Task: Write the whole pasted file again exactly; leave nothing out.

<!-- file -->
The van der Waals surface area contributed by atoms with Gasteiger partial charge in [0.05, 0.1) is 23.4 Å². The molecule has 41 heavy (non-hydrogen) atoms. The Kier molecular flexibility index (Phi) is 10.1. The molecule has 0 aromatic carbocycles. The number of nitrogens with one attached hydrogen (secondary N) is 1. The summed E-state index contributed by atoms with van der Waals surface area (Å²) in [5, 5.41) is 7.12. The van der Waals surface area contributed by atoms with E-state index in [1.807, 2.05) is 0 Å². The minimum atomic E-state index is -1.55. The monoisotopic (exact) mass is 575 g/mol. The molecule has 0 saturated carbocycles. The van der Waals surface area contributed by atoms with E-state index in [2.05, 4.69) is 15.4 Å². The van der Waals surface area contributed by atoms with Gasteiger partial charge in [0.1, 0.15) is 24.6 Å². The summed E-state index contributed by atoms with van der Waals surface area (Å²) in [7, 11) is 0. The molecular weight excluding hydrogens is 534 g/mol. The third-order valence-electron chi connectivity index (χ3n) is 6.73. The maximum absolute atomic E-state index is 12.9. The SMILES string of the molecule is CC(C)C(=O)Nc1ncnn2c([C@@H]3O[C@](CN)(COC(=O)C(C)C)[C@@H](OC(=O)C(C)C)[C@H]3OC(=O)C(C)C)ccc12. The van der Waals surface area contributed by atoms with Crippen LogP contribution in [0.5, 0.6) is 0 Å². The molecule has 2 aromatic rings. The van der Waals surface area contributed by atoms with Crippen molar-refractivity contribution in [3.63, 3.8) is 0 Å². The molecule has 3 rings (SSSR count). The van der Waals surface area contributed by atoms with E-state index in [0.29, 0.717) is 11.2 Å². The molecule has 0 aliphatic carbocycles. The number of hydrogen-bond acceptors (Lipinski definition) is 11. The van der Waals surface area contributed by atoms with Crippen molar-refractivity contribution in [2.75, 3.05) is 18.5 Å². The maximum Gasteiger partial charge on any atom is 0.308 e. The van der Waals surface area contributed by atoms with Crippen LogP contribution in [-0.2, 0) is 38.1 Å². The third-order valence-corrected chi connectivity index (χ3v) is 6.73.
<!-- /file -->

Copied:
The van der Waals surface area contributed by atoms with Gasteiger partial charge in [0.05, 0.1) is 23.4 Å². The molecule has 41 heavy (non-hydrogen) atoms. The Kier molecular flexibility index (Phi) is 10.1. The molecule has 0 aromatic carbocycles. The number of nitrogens with one attached hydrogen (secondary N) is 1. The summed E-state index contributed by atoms with van der Waals surface area (Å²) in [5, 5.41) is 7.12. The van der Waals surface area contributed by atoms with E-state index in [1.807, 2.05) is 0 Å². The minimum atomic E-state index is -1.55. The monoisotopic (exact) mass is 575 g/mol. The molecule has 0 saturated carbocycles. The van der Waals surface area contributed by atoms with E-state index in [2.05, 4.69) is 15.4 Å². The van der Waals surface area contributed by atoms with Gasteiger partial charge in [0.1, 0.15) is 24.6 Å². The summed E-state index contributed by atoms with van der Waals surface area (Å²) in [7, 11) is 0. The molecular weight excluding hydrogens is 534 g/mol. The third-order valence-electron chi connectivity index (χ3n) is 6.73. The maximum absolute atomic E-state index is 12.9. The SMILES string of the molecule is CC(C)C(=O)Nc1ncnn2c([C@@H]3O[C@](CN)(COC(=O)C(C)C)[C@@H](OC(=O)C(C)C)[C@H]3OC(=O)C(C)C)ccc12. The van der Waals surface area contributed by atoms with Crippen LogP contribution in [0.5, 0.6) is 0 Å². The molecule has 2 aromatic rings. The van der Waals surface area contributed by atoms with Crippen molar-refractivity contribution in [3.63, 3.8) is 0 Å². The molecule has 3 rings (SSSR count). The van der Waals surface area contributed by atoms with E-state index in [0.29, 0.717) is 11.2 Å². The molecule has 0 aliphatic carbocycles. The number of hydrogen-bond acceptors (Lipinski definition) is 11. The van der Waals surface area contributed by atoms with Crippen molar-refractivity contribution in [2.75, 3.05) is 18.5 Å². The maximum Gasteiger partial charge on any atom is 0.308 e. The van der Waals surface area contributed by atoms with Crippen LogP contribution in [-0.2, 0) is 38.1 Å². The third-order valence-corrected chi connectivity index (χ3v) is 6.73.